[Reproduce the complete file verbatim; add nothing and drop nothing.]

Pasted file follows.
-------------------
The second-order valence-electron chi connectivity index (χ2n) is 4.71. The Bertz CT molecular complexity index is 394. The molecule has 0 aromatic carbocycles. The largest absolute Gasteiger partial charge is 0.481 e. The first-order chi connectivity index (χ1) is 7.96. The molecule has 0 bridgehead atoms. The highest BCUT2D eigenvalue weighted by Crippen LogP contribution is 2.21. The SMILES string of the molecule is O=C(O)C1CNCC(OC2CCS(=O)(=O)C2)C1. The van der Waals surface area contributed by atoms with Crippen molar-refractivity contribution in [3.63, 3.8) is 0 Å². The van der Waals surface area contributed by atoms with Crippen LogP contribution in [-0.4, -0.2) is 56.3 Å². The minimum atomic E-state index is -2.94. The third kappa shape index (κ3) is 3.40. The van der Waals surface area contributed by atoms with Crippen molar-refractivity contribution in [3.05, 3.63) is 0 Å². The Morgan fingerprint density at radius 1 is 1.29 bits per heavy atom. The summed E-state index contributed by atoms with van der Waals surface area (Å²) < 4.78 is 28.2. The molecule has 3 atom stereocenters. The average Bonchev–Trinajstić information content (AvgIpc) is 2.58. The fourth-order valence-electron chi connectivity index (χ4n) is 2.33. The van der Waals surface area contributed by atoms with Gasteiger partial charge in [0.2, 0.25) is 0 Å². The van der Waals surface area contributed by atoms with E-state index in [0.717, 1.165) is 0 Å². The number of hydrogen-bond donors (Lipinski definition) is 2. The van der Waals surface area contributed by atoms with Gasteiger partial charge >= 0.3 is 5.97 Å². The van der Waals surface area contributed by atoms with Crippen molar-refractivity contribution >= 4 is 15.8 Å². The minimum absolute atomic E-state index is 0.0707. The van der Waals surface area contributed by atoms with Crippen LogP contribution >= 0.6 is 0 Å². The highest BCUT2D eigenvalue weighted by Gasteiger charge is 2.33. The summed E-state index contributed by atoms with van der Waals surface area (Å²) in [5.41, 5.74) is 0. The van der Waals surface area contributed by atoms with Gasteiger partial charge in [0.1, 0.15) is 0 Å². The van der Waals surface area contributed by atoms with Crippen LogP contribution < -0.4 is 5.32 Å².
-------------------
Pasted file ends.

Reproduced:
The second-order valence-electron chi connectivity index (χ2n) is 4.71. The Bertz CT molecular complexity index is 394. The molecule has 0 aromatic carbocycles. The largest absolute Gasteiger partial charge is 0.481 e. The first-order chi connectivity index (χ1) is 7.96. The molecule has 0 bridgehead atoms. The highest BCUT2D eigenvalue weighted by Crippen LogP contribution is 2.21. The SMILES string of the molecule is O=C(O)C1CNCC(OC2CCS(=O)(=O)C2)C1. The van der Waals surface area contributed by atoms with Crippen molar-refractivity contribution in [3.63, 3.8) is 0 Å². The van der Waals surface area contributed by atoms with Crippen LogP contribution in [-0.4, -0.2) is 56.3 Å². The minimum atomic E-state index is -2.94. The third kappa shape index (κ3) is 3.40. The van der Waals surface area contributed by atoms with Crippen molar-refractivity contribution in [3.05, 3.63) is 0 Å². The Morgan fingerprint density at radius 1 is 1.29 bits per heavy atom. The summed E-state index contributed by atoms with van der Waals surface area (Å²) < 4.78 is 28.2. The molecule has 3 atom stereocenters. The average Bonchev–Trinajstić information content (AvgIpc) is 2.58. The fourth-order valence-electron chi connectivity index (χ4n) is 2.33. The van der Waals surface area contributed by atoms with Gasteiger partial charge in [0.2, 0.25) is 0 Å². The van der Waals surface area contributed by atoms with E-state index in [0.717, 1.165) is 0 Å². The number of hydrogen-bond donors (Lipinski definition) is 2. The van der Waals surface area contributed by atoms with Gasteiger partial charge >= 0.3 is 5.97 Å². The van der Waals surface area contributed by atoms with Crippen molar-refractivity contribution >= 4 is 15.8 Å². The minimum absolute atomic E-state index is 0.0707. The van der Waals surface area contributed by atoms with Crippen LogP contribution >= 0.6 is 0 Å². The highest BCUT2D eigenvalue weighted by Gasteiger charge is 2.33. The summed E-state index contributed by atoms with van der Waals surface area (Å²) in [5.41, 5.74) is 0. The van der Waals surface area contributed by atoms with Gasteiger partial charge in [0.1, 0.15) is 0 Å². The van der Waals surface area contributed by atoms with Crippen LogP contribution < -0.4 is 5.32 Å².